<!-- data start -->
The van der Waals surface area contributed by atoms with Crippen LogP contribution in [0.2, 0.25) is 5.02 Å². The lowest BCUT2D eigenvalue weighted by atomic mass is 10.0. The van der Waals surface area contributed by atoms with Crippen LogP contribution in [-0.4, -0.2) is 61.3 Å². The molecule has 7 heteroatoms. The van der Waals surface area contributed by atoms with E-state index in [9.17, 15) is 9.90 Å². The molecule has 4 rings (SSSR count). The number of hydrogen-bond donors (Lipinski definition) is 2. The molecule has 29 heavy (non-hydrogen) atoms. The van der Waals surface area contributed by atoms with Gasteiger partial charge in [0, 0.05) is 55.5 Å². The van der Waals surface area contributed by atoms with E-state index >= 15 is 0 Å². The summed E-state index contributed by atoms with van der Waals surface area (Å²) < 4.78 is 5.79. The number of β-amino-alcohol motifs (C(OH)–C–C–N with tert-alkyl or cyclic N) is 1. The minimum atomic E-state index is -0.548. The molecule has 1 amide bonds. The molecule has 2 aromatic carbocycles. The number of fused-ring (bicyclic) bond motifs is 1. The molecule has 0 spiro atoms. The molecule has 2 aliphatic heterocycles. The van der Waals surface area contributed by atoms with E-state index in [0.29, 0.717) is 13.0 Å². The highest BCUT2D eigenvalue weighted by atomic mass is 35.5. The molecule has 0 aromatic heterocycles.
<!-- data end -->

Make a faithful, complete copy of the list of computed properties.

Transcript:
The van der Waals surface area contributed by atoms with Crippen LogP contribution in [0.2, 0.25) is 5.02 Å². The lowest BCUT2D eigenvalue weighted by atomic mass is 10.0. The van der Waals surface area contributed by atoms with Crippen LogP contribution in [-0.4, -0.2) is 61.3 Å². The molecule has 7 heteroatoms. The van der Waals surface area contributed by atoms with E-state index in [9.17, 15) is 9.90 Å². The molecule has 4 rings (SSSR count). The number of hydrogen-bond donors (Lipinski definition) is 2. The molecule has 29 heavy (non-hydrogen) atoms. The van der Waals surface area contributed by atoms with Gasteiger partial charge in [0, 0.05) is 55.5 Å². The van der Waals surface area contributed by atoms with E-state index >= 15 is 0 Å². The summed E-state index contributed by atoms with van der Waals surface area (Å²) < 4.78 is 5.79. The number of β-amino-alcohol motifs (C(OH)–C–C–N with tert-alkyl or cyclic N) is 1. The minimum atomic E-state index is -0.548. The molecule has 1 amide bonds. The molecule has 2 aromatic carbocycles. The number of fused-ring (bicyclic) bond motifs is 1. The molecule has 0 spiro atoms. The molecule has 2 aliphatic heterocycles. The van der Waals surface area contributed by atoms with E-state index in [0.29, 0.717) is 13.0 Å². The highest BCUT2D eigenvalue weighted by atomic mass is 35.5. The molecule has 0 aromatic heterocycles.